The September issue of Military History Monthly, the British military history magazine, is now on sale.
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In this issue:
FIRE IN THE SKIES: Zeppelins, Gothas, and the birth of strategic bombing
From the Italian bombardment of Ottoman-held Libya in 1911 to German air-raids over London in 1918, our special this month looks at the birth of a game-changing development in warfare: strategic bombing.
In our first feature, David Porter analyses the technology and thinking behind the first aerial bombing campaigns. In the second, Ian Castle surveys the devastating impact of Gotha raids over London during the First World War.
Biafra: The last Anglo-French colonial war?
R T Howard deconstructs British and French involvement in the Biafran War, 1967-1970. He explores the how oil, business, and arms dealers determined the fate of this Nigerian secessionist movement.
The Storming of Fort Griswold, 1781
The war was almost over. Or so men had thought. But the British stormed the rebel fortress anyway, and massacred most of the garrison. Robbie MacNiven recalls a forgotten part of the American Revolutionary War’s grim finale.
4th Queen’s Own Dragoons
Patrick Mercer appreciates the finest hour of the Queen’s Own at Salamanca, 1812.
The mystery of Lawrence of Arabia’s Rolls-Royce
Conflict archaeologist James Stejskal reports on the search for a lost celebrity motor-car from the First World War.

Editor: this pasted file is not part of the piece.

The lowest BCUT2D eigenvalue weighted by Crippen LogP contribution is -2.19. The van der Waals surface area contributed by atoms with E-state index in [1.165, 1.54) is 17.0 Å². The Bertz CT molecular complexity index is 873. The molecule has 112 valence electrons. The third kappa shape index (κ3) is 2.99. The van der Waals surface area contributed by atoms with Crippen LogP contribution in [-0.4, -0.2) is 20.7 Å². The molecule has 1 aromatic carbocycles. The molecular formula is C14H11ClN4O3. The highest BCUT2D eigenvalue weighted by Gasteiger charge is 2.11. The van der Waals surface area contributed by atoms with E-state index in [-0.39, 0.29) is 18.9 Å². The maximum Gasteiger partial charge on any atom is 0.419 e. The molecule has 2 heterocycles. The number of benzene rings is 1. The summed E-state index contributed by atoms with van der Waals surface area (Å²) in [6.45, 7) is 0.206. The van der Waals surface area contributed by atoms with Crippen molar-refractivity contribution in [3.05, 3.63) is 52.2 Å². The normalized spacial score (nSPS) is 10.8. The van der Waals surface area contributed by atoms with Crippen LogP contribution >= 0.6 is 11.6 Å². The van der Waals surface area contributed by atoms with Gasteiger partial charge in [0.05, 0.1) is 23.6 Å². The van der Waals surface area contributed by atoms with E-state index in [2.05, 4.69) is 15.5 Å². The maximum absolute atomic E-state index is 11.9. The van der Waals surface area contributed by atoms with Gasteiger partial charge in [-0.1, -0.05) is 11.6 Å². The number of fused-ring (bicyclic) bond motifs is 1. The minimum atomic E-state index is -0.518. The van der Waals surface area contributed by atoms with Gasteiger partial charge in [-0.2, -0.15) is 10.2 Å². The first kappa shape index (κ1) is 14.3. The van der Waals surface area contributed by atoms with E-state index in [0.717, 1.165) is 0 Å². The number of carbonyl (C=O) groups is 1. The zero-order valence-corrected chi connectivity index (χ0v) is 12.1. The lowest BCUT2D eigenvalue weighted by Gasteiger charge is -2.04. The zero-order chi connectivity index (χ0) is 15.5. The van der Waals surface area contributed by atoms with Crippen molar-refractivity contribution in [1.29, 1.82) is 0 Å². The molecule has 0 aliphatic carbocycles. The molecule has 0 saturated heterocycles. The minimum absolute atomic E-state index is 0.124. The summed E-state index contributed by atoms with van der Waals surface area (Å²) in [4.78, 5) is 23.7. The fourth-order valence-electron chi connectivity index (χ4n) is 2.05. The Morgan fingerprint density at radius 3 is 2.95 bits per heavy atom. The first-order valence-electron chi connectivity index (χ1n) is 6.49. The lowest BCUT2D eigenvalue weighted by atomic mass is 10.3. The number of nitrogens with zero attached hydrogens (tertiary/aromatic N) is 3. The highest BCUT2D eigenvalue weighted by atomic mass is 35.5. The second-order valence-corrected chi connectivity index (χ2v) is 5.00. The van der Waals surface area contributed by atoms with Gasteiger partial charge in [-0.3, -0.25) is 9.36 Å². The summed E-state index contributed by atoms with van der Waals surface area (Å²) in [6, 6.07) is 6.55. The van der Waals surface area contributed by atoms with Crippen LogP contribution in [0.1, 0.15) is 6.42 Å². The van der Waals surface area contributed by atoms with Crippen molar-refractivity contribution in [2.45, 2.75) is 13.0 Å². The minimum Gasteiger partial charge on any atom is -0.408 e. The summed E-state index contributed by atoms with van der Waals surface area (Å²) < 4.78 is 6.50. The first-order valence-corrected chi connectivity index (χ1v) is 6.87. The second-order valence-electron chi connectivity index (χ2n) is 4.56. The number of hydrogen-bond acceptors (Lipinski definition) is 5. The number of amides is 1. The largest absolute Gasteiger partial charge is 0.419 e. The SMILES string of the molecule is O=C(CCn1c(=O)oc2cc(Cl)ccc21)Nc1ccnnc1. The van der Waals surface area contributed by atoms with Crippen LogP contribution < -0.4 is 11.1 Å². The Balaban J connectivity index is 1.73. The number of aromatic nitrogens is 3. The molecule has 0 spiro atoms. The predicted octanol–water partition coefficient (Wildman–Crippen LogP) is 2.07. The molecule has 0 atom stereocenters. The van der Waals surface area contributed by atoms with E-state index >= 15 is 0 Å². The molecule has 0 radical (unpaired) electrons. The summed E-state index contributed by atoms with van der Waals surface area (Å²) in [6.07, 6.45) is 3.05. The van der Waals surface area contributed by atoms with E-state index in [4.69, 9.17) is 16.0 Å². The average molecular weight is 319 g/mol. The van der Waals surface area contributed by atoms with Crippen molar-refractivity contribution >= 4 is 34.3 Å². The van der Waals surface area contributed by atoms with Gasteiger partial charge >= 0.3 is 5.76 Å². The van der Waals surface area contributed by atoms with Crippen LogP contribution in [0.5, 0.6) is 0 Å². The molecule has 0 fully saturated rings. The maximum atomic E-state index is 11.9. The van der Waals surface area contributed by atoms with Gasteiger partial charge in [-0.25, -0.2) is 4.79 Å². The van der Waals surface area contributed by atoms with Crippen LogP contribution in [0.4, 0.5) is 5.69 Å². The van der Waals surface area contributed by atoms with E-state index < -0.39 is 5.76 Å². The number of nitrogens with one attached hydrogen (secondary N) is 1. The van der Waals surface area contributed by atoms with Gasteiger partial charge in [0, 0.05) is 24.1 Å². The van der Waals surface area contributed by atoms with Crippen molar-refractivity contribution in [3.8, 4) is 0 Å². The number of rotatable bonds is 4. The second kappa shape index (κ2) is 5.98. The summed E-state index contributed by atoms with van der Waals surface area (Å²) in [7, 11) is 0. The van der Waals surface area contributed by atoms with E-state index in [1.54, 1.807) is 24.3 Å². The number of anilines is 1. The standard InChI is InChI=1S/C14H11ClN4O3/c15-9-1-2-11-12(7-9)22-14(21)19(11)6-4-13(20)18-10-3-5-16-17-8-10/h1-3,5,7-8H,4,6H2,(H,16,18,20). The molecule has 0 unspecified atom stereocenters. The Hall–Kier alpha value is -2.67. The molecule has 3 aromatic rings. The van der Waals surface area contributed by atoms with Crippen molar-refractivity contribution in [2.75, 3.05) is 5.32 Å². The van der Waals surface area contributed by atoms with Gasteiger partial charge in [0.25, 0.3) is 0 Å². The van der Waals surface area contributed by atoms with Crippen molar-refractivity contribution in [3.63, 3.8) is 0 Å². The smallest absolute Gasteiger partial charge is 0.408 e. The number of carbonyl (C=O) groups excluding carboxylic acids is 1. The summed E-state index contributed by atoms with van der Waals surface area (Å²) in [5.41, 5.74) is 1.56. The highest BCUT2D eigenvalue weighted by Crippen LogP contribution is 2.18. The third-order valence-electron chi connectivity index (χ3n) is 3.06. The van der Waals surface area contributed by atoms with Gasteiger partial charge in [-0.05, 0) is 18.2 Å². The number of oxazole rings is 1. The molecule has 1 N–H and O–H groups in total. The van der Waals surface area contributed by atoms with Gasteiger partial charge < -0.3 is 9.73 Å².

Also in this issue:
- In the first of a new series on Women at War, we recover the forgotten history of lethal Soviet sniper Roza Shanina.
- Taylor Downing watches psychological suspense thriller The Manchurian Candidate.
- In our regular War Culture section, Harry Burton looks at wall-building in conflict zones.
- Seema Syeda visits Bonnie Prince Charlie and the Jacobites at the National Museum of Scotland.
- Behind the Image
- Book Reviews
- And much more!
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From the editor
MHM Editor Dr Neil Faulkner
Britain’s guard was down. The Zeppelin offensive had been defeated. Then, on 25 May 1917, Germany’s new Gotha medium bombers struck. Though weather prevented them reaching London, they inflicted 300 civilian casualties by hitting secondary targets in Kent.
Airships had represented a false start. Aeroplanes were the future of strategic bombing. Warfare was about to change forever.
David Porter and Ian Castle analyse the birth of strategic bombing during the First World War in our special this time. We also have Robbie MacNiven’s account of a pointless, savage, and little-known encounter at Fort Griswold in 1781, towards the end of the American War of Independence, while Patrick Mercer has chosen the 4th Queen’s Own Dragoons at Salamanca in 1812 for this month’s regiment.
Roger Howard marks a 50-year anniversary by recalling ‘the last Anglo-French war’ – the conflict in Biafra in 1967 – and James Stejskal explains how he and three colleagues conducted a successful search to recover the identity of ‘Blue Mist’, the Rolls-Royce armoured car that carried Lawrence of Arabia into Damascus in October 1918.